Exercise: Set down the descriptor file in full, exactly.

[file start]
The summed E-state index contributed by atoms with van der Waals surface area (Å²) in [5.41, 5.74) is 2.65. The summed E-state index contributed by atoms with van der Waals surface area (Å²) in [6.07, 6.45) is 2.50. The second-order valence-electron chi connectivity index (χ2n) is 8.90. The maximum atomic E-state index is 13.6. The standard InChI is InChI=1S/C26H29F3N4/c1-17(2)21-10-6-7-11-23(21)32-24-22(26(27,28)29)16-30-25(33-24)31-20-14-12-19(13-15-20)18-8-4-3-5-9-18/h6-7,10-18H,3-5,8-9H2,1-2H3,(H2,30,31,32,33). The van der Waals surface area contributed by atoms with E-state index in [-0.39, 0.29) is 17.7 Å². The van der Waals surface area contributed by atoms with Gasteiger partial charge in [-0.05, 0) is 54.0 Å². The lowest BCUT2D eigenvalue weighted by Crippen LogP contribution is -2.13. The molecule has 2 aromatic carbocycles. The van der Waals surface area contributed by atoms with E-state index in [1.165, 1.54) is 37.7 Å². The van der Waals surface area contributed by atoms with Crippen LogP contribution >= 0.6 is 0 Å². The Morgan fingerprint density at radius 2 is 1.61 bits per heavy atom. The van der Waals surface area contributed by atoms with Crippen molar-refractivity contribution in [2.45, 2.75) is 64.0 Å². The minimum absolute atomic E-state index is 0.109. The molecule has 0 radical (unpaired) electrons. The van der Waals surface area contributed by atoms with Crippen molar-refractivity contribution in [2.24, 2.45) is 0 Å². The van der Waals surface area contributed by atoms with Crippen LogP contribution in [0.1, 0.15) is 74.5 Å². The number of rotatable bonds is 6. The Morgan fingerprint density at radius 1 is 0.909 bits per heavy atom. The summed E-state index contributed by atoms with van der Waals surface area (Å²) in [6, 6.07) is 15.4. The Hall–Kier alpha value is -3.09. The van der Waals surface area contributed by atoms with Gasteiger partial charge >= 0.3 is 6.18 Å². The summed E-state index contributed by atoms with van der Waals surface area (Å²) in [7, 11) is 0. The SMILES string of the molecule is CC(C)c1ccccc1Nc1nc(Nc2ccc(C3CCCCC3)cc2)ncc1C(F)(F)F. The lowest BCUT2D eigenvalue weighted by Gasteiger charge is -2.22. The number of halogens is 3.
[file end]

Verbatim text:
The summed E-state index contributed by atoms with van der Waals surface area (Å²) in [5.41, 5.74) is 2.65. The summed E-state index contributed by atoms with van der Waals surface area (Å²) in [6.07, 6.45) is 2.50. The second-order valence-electron chi connectivity index (χ2n) is 8.90. The maximum atomic E-state index is 13.6. The standard InChI is InChI=1S/C26H29F3N4/c1-17(2)21-10-6-7-11-23(21)32-24-22(26(27,28)29)16-30-25(33-24)31-20-14-12-19(13-15-20)18-8-4-3-5-9-18/h6-7,10-18H,3-5,8-9H2,1-2H3,(H2,30,31,32,33). The van der Waals surface area contributed by atoms with E-state index in [-0.39, 0.29) is 17.7 Å². The van der Waals surface area contributed by atoms with Gasteiger partial charge in [-0.05, 0) is 54.0 Å². The lowest BCUT2D eigenvalue weighted by Crippen LogP contribution is -2.13. The molecule has 2 aromatic carbocycles. The van der Waals surface area contributed by atoms with E-state index in [1.165, 1.54) is 37.7 Å². The van der Waals surface area contributed by atoms with Crippen LogP contribution >= 0.6 is 0 Å². The Morgan fingerprint density at radius 2 is 1.61 bits per heavy atom. The van der Waals surface area contributed by atoms with Crippen molar-refractivity contribution in [2.45, 2.75) is 64.0 Å². The minimum absolute atomic E-state index is 0.109. The molecule has 0 radical (unpaired) electrons. The van der Waals surface area contributed by atoms with Crippen molar-refractivity contribution in [2.24, 2.45) is 0 Å². The van der Waals surface area contributed by atoms with Crippen LogP contribution in [0.1, 0.15) is 74.5 Å². The number of rotatable bonds is 6. The Morgan fingerprint density at radius 1 is 0.909 bits per heavy atom. The summed E-state index contributed by atoms with van der Waals surface area (Å²) in [6, 6.07) is 15.4. The Hall–Kier alpha value is -3.09. The van der Waals surface area contributed by atoms with Gasteiger partial charge >= 0.3 is 6.18 Å². The summed E-state index contributed by atoms with van der Waals surface area (Å²) in [7, 11) is 0. The SMILES string of the molecule is CC(C)c1ccccc1Nc1nc(Nc2ccc(C3CCCCC3)cc2)ncc1C(F)(F)F. The lowest BCUT2D eigenvalue weighted by Gasteiger charge is -2.22. The number of halogens is 3.